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The Best of 2020: Metro Library Top Checkouts

The Best of 2020: Metro Library Top Checkouts

If, in 2020, you were transported to the marshes of North Carolina while reading “Where the Crawdads Sing,” or if Michelle Obama walked you through how presidential pomp and circumstance affected her family …

You were in good company.

In fact, if you borrowed either of those materials from the Metropolitan Library System’s collection, you’ve joined the ranks of those who’ve contributed to our top checkouts of the year.

We compiled the top five checkouts in categories ranging from graphic novels to DVDs and adult nonfiction to see what our customers couldn’t get enough of in 2020 — a year that threw many of us for a loop. And we gathered some interesting insights about what the popularity of those materials says about our customers, about Oklahoma County and even our world outside the county lines.

Peruse the infographic below to see what made the cut, and read on to hear some thoughts from our in-house experts about what kinds of stories data like this relay to your local librarians.

What Do the Numbers Say to You?

Did you notice our digital checkouts outnumbered physical checkouts by almost 50%? Todd Podzemny, manager of the Southern Oaks Library, sure did.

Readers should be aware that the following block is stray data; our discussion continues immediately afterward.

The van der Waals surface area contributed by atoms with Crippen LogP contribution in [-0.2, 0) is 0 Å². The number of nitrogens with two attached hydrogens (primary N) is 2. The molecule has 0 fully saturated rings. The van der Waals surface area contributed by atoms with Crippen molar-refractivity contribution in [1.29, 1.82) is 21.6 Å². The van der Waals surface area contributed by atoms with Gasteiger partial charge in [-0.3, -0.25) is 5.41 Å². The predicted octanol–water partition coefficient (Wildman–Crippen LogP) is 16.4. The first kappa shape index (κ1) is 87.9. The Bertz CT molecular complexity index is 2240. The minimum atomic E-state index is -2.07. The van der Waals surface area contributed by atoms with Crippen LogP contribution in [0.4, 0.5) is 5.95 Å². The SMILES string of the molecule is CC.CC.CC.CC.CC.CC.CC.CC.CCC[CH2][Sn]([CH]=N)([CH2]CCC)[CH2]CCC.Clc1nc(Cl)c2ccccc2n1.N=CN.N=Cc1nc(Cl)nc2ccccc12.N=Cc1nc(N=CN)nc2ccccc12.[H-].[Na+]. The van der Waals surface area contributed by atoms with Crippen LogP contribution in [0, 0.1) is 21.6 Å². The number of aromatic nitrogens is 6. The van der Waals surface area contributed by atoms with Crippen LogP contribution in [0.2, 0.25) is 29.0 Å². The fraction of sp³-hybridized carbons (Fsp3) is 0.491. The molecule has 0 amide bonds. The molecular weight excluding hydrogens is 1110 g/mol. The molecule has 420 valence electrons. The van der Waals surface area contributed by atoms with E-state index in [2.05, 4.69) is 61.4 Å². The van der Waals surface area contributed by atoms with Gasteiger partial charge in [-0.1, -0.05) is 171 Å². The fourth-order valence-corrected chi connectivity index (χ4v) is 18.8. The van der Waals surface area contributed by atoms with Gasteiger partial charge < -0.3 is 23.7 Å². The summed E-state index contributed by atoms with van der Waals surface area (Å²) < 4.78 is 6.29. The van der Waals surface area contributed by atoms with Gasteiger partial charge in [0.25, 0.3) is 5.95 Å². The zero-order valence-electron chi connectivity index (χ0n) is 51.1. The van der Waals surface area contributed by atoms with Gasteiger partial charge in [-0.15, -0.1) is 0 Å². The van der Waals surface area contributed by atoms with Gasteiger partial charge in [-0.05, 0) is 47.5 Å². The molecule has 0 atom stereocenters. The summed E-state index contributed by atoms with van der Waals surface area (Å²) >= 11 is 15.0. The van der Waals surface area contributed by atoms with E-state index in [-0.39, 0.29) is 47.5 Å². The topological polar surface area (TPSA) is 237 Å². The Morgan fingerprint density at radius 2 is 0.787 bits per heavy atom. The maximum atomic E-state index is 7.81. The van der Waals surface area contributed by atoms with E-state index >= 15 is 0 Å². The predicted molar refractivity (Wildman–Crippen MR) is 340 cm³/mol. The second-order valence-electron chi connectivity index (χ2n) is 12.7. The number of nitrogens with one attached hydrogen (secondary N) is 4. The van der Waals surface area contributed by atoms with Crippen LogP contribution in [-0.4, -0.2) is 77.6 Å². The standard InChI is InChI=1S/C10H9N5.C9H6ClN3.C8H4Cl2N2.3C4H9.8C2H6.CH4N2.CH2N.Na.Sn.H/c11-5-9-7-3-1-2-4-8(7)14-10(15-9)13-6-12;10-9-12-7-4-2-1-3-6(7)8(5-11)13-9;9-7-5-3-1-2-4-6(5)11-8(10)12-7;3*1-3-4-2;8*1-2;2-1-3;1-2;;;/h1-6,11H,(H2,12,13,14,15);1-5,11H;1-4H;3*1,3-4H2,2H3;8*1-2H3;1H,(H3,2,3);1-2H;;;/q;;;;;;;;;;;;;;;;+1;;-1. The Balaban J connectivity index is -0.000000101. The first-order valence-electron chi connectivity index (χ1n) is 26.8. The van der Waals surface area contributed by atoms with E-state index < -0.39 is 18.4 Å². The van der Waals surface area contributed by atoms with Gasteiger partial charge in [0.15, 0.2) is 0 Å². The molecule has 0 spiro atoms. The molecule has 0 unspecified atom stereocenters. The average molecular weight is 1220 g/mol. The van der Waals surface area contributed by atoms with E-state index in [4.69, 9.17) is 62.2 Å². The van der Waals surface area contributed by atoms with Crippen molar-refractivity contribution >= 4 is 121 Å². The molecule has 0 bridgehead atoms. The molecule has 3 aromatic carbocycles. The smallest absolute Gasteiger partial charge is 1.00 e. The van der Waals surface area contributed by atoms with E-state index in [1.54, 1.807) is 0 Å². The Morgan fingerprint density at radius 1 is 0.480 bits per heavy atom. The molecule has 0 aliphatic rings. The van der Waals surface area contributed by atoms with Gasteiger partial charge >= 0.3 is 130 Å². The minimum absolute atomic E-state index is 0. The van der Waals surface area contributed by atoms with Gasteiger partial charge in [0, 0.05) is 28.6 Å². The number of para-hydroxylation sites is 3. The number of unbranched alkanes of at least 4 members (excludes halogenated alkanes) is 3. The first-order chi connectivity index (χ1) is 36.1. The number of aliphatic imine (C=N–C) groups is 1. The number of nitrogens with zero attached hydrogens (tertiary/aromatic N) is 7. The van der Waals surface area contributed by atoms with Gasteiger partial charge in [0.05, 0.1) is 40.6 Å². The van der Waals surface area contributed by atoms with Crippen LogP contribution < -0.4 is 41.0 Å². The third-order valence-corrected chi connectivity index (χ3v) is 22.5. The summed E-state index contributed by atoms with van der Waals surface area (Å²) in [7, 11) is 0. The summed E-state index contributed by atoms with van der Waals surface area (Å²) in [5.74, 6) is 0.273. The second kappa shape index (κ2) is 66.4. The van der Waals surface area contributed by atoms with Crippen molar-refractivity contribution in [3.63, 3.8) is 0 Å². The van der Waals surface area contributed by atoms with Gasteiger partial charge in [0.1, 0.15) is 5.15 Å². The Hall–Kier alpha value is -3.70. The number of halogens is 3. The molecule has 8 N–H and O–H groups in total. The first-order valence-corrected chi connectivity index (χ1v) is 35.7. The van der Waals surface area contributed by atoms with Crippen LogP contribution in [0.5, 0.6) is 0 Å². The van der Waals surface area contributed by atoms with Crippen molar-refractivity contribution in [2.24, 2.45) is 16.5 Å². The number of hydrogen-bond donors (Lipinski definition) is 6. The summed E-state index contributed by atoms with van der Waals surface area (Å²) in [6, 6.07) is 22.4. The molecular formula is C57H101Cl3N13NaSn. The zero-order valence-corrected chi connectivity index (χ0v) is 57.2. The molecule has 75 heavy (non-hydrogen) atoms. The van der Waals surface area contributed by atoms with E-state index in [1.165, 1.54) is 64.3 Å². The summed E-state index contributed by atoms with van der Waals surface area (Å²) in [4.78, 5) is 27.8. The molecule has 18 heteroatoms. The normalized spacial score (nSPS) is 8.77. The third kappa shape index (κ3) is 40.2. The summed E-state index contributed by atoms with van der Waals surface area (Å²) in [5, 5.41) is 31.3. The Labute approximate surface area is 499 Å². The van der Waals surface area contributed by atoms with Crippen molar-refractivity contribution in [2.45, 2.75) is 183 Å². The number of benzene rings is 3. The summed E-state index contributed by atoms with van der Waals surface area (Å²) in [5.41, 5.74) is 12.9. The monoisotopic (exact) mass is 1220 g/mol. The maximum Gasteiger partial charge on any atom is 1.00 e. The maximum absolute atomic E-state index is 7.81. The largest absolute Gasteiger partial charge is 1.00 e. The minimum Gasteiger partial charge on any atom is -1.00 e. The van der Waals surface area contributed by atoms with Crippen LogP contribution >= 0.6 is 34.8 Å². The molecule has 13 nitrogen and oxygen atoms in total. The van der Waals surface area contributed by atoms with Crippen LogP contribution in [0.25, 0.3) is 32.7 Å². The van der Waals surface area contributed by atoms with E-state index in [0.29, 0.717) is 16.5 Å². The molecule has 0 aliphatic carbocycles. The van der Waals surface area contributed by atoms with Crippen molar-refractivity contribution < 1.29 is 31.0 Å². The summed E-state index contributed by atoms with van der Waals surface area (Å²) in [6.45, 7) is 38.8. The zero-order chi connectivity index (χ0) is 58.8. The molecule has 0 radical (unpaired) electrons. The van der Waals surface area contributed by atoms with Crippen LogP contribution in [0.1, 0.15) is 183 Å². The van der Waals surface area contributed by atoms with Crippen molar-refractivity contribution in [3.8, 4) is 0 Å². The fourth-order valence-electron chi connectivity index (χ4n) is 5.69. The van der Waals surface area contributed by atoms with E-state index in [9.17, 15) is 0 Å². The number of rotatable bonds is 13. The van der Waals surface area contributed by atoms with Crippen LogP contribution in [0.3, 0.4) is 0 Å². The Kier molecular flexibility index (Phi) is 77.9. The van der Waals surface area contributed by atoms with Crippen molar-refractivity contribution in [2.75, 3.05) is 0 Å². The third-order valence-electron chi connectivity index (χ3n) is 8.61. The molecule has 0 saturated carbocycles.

“It was really interesting we had so many more digital checkouts than physical — that hasn’t always been the case here,” he said. “That shows we were still connecting with people and fulfilling their information needs even though, because of the pandemic, they couldn’t always come to the library and get the physical copies they're used to.”

Those numbers rose as customers checked out materials from download-and-stream services like hoopla, OverDrive and Kanopy — all available for free to Oklahoma County residents with their Metro library cards.

One trend other libraries might have seen nationwide is a rise in therapy-related books. With Lori Gottlieb’s “Maybe You Should Talk to Someone” making its way onto the adult nonfiction e-book list, it might follow suit with the rise in pandemic-related mental health concerns in 2020 (some online therapy companies saw client increases as high as 65% once the pandemic hit the U.S.).

One top-five category that stuck out to Podzemny was DVDs, which featured only one movie for adults. The rest? Mostly Disney. That wasn’t the case in 2019, when customers helped three movies with ratings at or above PG-13 rise to the top (“A Star Is Born,” “Green Book” and “Crazy Rich Asians”). But, with the pandemic forcing families to shelter in their homes, and children attending school virtually, parents might have needed some more family friendly entertainment.

Podzemny also thought the reemergence of Suzanne Collins was noteworthy. As her new book “The Ballad of Songbirds and Snakes” (a prequel to “The Hunger Games” trilogy) topped the charts, so did her three books that published more than a decade ago as customers tried to catch up on all the author’s works all at once.

“At the Edmond Library, we used to have what we called ‘The Hunger Games’ shrine,” he said. “In between Collins’ movie releases, we’d have this solid bank of ‘Hunger Games’ items, and when the new movie would come out, those shelves would be empty for months.”